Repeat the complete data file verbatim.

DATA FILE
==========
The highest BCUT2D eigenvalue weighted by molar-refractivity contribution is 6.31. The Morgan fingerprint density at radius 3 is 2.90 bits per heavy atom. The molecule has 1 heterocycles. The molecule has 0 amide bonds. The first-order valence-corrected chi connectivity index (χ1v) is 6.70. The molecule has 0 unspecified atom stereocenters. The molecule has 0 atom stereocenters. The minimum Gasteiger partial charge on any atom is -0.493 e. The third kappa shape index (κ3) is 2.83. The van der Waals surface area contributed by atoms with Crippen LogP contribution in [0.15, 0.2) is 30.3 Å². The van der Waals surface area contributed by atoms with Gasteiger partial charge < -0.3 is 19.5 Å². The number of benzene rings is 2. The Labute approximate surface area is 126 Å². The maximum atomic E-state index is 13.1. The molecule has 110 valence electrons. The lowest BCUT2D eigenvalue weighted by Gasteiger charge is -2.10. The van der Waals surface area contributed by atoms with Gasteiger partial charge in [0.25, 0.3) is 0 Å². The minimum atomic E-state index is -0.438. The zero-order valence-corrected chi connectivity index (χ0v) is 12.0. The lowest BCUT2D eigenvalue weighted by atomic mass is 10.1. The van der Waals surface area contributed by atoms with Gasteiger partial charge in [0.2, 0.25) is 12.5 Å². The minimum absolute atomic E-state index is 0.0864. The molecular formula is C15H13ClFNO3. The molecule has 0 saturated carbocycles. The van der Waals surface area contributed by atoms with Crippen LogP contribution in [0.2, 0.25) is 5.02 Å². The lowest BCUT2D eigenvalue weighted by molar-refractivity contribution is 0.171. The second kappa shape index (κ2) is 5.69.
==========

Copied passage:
The highest BCUT2D eigenvalue weighted by molar-refractivity contribution is 6.31. The Morgan fingerprint density at radius 3 is 2.90 bits per heavy atom. The molecule has 1 heterocycles. The molecule has 0 amide bonds. The first-order valence-corrected chi connectivity index (χ1v) is 6.70. The molecule has 0 unspecified atom stereocenters. The molecule has 0 atom stereocenters. The minimum Gasteiger partial charge on any atom is -0.493 e. The third kappa shape index (κ3) is 2.83. The van der Waals surface area contributed by atoms with Crippen LogP contribution in [0.15, 0.2) is 30.3 Å². The van der Waals surface area contributed by atoms with Gasteiger partial charge < -0.3 is 19.5 Å². The number of benzene rings is 2. The Labute approximate surface area is 126 Å². The maximum atomic E-state index is 13.1. The molecule has 110 valence electrons. The lowest BCUT2D eigenvalue weighted by Gasteiger charge is -2.10. The van der Waals surface area contributed by atoms with Gasteiger partial charge in [0.25, 0.3) is 0 Å². The minimum atomic E-state index is -0.438. The zero-order valence-corrected chi connectivity index (χ0v) is 12.0. The lowest BCUT2D eigenvalue weighted by atomic mass is 10.1. The van der Waals surface area contributed by atoms with Gasteiger partial charge in [0.2, 0.25) is 12.5 Å². The minimum absolute atomic E-state index is 0.0864. The molecular formula is C15H13ClFNO3. The molecule has 0 saturated carbocycles. The van der Waals surface area contributed by atoms with Crippen LogP contribution in [0.2, 0.25) is 5.02 Å². The lowest BCUT2D eigenvalue weighted by molar-refractivity contribution is 0.171. The second kappa shape index (κ2) is 5.69.